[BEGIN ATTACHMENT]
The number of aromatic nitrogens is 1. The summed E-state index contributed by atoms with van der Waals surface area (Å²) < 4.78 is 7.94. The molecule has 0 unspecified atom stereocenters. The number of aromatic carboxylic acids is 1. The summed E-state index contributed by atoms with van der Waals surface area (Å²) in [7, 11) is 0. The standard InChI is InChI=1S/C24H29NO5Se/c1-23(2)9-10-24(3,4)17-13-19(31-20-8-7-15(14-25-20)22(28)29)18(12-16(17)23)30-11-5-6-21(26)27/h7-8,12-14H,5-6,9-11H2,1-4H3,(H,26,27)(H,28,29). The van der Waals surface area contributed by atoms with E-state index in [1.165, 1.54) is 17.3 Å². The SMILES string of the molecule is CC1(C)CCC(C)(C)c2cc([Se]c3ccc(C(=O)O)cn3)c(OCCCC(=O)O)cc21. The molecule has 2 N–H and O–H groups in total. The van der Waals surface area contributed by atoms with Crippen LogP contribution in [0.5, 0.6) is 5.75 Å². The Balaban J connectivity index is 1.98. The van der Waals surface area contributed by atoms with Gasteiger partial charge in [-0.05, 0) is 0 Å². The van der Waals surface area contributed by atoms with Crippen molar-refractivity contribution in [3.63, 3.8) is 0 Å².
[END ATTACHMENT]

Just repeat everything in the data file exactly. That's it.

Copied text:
The number of aromatic nitrogens is 1. The summed E-state index contributed by atoms with van der Waals surface area (Å²) < 4.78 is 7.94. The molecule has 0 unspecified atom stereocenters. The number of aromatic carboxylic acids is 1. The summed E-state index contributed by atoms with van der Waals surface area (Å²) in [7, 11) is 0. The standard InChI is InChI=1S/C24H29NO5Se/c1-23(2)9-10-24(3,4)17-13-19(31-20-8-7-15(14-25-20)22(28)29)18(12-16(17)23)30-11-5-6-21(26)27/h7-8,12-14H,5-6,9-11H2,1-4H3,(H,26,27)(H,28,29). The van der Waals surface area contributed by atoms with E-state index in [1.165, 1.54) is 17.3 Å². The SMILES string of the molecule is CC1(C)CCC(C)(C)c2cc([Se]c3ccc(C(=O)O)cn3)c(OCCCC(=O)O)cc21. The molecule has 2 N–H and O–H groups in total. The van der Waals surface area contributed by atoms with Crippen LogP contribution in [0.5, 0.6) is 5.75 Å². The Balaban J connectivity index is 1.98. The van der Waals surface area contributed by atoms with Gasteiger partial charge in [-0.05, 0) is 0 Å². The van der Waals surface area contributed by atoms with Crippen molar-refractivity contribution in [3.63, 3.8) is 0 Å².